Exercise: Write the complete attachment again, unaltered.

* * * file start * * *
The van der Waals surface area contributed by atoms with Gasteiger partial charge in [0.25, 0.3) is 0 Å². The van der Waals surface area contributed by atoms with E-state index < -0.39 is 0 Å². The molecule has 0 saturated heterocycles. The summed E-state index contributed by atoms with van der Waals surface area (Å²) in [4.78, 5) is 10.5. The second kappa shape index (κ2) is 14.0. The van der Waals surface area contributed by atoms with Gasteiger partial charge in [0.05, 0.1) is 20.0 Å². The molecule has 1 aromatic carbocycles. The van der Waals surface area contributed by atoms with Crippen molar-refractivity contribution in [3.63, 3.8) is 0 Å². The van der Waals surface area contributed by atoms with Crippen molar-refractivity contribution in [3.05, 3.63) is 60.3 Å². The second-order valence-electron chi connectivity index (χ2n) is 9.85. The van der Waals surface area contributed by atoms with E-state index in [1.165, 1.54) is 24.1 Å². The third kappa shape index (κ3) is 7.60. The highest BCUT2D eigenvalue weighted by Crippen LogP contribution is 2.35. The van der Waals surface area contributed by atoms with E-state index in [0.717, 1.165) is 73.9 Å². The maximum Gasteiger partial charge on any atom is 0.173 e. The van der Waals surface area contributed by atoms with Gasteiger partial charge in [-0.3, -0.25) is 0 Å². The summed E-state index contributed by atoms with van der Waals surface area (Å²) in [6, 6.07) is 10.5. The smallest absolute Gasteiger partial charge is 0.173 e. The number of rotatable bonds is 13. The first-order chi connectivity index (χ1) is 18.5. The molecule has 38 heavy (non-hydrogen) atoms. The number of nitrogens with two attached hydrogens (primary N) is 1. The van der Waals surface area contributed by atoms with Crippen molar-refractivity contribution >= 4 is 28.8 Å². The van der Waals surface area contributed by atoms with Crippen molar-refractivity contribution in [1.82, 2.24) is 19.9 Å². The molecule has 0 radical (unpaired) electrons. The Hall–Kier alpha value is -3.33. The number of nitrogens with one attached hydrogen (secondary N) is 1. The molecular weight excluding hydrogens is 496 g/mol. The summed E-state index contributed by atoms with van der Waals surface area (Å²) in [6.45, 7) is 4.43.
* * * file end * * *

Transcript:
The van der Waals surface area contributed by atoms with Gasteiger partial charge in [0.25, 0.3) is 0 Å². The van der Waals surface area contributed by atoms with E-state index < -0.39 is 0 Å². The molecule has 0 saturated heterocycles. The summed E-state index contributed by atoms with van der Waals surface area (Å²) in [4.78, 5) is 10.5. The second kappa shape index (κ2) is 14.0. The van der Waals surface area contributed by atoms with Gasteiger partial charge in [0.05, 0.1) is 20.0 Å². The molecule has 1 aromatic carbocycles. The van der Waals surface area contributed by atoms with Crippen molar-refractivity contribution in [3.63, 3.8) is 0 Å². The van der Waals surface area contributed by atoms with Crippen molar-refractivity contribution in [3.05, 3.63) is 60.3 Å². The second-order valence-electron chi connectivity index (χ2n) is 9.85. The van der Waals surface area contributed by atoms with E-state index in [1.165, 1.54) is 24.1 Å². The third kappa shape index (κ3) is 7.60. The highest BCUT2D eigenvalue weighted by Crippen LogP contribution is 2.35. The van der Waals surface area contributed by atoms with E-state index in [0.717, 1.165) is 73.9 Å². The maximum Gasteiger partial charge on any atom is 0.173 e. The van der Waals surface area contributed by atoms with Gasteiger partial charge in [-0.3, -0.25) is 0 Å². The summed E-state index contributed by atoms with van der Waals surface area (Å²) in [6, 6.07) is 10.5. The smallest absolute Gasteiger partial charge is 0.173 e. The number of rotatable bonds is 13. The first-order chi connectivity index (χ1) is 18.5. The molecule has 38 heavy (non-hydrogen) atoms. The number of nitrogens with two attached hydrogens (primary N) is 1. The van der Waals surface area contributed by atoms with Crippen molar-refractivity contribution >= 4 is 28.8 Å². The van der Waals surface area contributed by atoms with Crippen molar-refractivity contribution in [1.82, 2.24) is 19.9 Å². The molecule has 0 radical (unpaired) electrons. The Hall–Kier alpha value is -3.33. The number of nitrogens with one attached hydrogen (secondary N) is 1. The molecular weight excluding hydrogens is 496 g/mol. The summed E-state index contributed by atoms with van der Waals surface area (Å²) in [6.45, 7) is 4.43.